SURVEY SAYS: SCREEN TIME STUDIES TELL THE REAL STORY (PART 1)
What are some recent screen time studies that confirm the anecdotal data about kids, parents and screen time? After all, parents are the role models. At least, that’s the theory.
One of the more revealing studies was released in December by Common Sense Media, out of San Francisco (more than 1,700 parents of children aged 8 to 18 were surveyed). This was a first-of-its-kind study, flashing a spotlight on parents and screen usage. According to the study, parents spend more than nine hours (9:22) a day with screen media, the vast majority of that (7:43) being spent with personal screen media (TVs, video gaming, social networking etc.). Only a little more than 90 minutes was devoted to screen media used for work.
Most parents asked expressed concern about their kids’ usage of social media and other online activities, and whether it was becoming an addiction (and negatively impacting things like sleep patterns) – yet they were using social media for entertainment just as much as their kids. Sixty-seven per cent of the parents said that monitoring their kids’ media use was more important than respecting their privacy. The vast majority of parents surveyed (73 per cent) believed they were good media use role models for their kids!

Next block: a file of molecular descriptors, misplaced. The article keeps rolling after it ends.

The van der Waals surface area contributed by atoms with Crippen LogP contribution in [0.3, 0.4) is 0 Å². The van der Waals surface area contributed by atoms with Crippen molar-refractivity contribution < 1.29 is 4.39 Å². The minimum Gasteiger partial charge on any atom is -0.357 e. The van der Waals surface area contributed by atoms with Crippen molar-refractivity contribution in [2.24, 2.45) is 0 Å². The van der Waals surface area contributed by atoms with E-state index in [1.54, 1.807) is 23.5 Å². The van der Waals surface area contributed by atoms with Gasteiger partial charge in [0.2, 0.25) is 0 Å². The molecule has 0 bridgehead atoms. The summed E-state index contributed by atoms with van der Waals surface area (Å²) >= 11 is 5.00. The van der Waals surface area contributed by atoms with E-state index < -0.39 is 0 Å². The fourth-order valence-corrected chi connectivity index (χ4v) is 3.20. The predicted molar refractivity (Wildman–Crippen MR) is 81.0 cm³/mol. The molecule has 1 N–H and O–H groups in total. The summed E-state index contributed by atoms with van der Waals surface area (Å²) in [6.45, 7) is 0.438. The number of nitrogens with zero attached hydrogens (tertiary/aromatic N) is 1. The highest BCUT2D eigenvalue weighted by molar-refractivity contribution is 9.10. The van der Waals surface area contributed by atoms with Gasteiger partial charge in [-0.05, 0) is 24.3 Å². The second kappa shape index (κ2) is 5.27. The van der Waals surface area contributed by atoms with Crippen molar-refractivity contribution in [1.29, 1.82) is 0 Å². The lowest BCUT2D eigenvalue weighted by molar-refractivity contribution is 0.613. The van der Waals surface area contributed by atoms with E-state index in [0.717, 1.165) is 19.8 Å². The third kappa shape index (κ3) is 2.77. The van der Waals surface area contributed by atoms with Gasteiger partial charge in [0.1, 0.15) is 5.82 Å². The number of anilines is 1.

In addition to that, most parents reported having a range of media rules for their teens and tweens – such as forbidding mobile device use during family meals (78%) or during bedtime (63%).
Fascinating stuff. Go here for the study:
Screen Time Recommendations
The American Academy of Pediatrics recommends that screen time for kids (screen based media use, or SBMU) should be limited to two hours per day. An Australian study from BMC Public Health has kids blowing past that number.
They concluded kids are spending more time with technology than researchers previously thought – 45% of 8 year olds and 80% of 16 year olds exceeded the recommended two hours per day.
Go here for the study:
The behavior of parents with teenage children.
Finally, according to Pew Research Center, parents, concerned about over-usage, monitor their teen’s digital behavior in a number of ways – including 65% of the respondents who said they have enforced “digital grounding”, or taken away their teen’s cellphone or internet privileges as punishment.
- 61% checked which websites their teens visited
- 60% checked their teen’s social media profile
- 48% looked through their teen’s phone call records or text messages
- 39% used parental controls for teen’s online activities
- 16% used parental controls to restrict cellphone use
The study is here:
More to come!
A Snippet About redgreentree Parental Controls
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